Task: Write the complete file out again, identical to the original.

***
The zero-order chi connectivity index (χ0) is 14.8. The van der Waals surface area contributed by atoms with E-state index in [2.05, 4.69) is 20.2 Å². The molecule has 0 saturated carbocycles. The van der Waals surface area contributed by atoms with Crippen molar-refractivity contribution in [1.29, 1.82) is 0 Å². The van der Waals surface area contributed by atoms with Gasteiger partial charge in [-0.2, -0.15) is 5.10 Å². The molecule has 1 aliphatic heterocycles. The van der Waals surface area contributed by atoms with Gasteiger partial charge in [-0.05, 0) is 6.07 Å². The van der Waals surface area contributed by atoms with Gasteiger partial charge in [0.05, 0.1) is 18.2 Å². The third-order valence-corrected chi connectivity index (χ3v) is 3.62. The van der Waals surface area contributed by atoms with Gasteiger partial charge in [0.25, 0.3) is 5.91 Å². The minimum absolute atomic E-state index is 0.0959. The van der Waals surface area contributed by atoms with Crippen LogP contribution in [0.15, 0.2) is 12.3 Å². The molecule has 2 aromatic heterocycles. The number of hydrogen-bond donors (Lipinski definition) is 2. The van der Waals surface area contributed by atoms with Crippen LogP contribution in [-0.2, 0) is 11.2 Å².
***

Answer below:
The zero-order chi connectivity index (χ0) is 14.8. The van der Waals surface area contributed by atoms with E-state index in [2.05, 4.69) is 20.2 Å². The molecule has 0 saturated carbocycles. The van der Waals surface area contributed by atoms with Crippen molar-refractivity contribution in [1.29, 1.82) is 0 Å². The van der Waals surface area contributed by atoms with Gasteiger partial charge in [-0.2, -0.15) is 5.10 Å². The molecule has 1 aliphatic heterocycles. The van der Waals surface area contributed by atoms with Gasteiger partial charge in [-0.05, 0) is 6.07 Å². The van der Waals surface area contributed by atoms with Gasteiger partial charge in [0.05, 0.1) is 18.2 Å². The third-order valence-corrected chi connectivity index (χ3v) is 3.62. The van der Waals surface area contributed by atoms with Gasteiger partial charge in [0.25, 0.3) is 5.91 Å². The minimum absolute atomic E-state index is 0.0959. The van der Waals surface area contributed by atoms with Crippen LogP contribution in [0.15, 0.2) is 12.3 Å². The molecule has 2 aromatic heterocycles. The number of hydrogen-bond donors (Lipinski definition) is 2. The van der Waals surface area contributed by atoms with Crippen LogP contribution in [-0.2, 0) is 11.2 Å².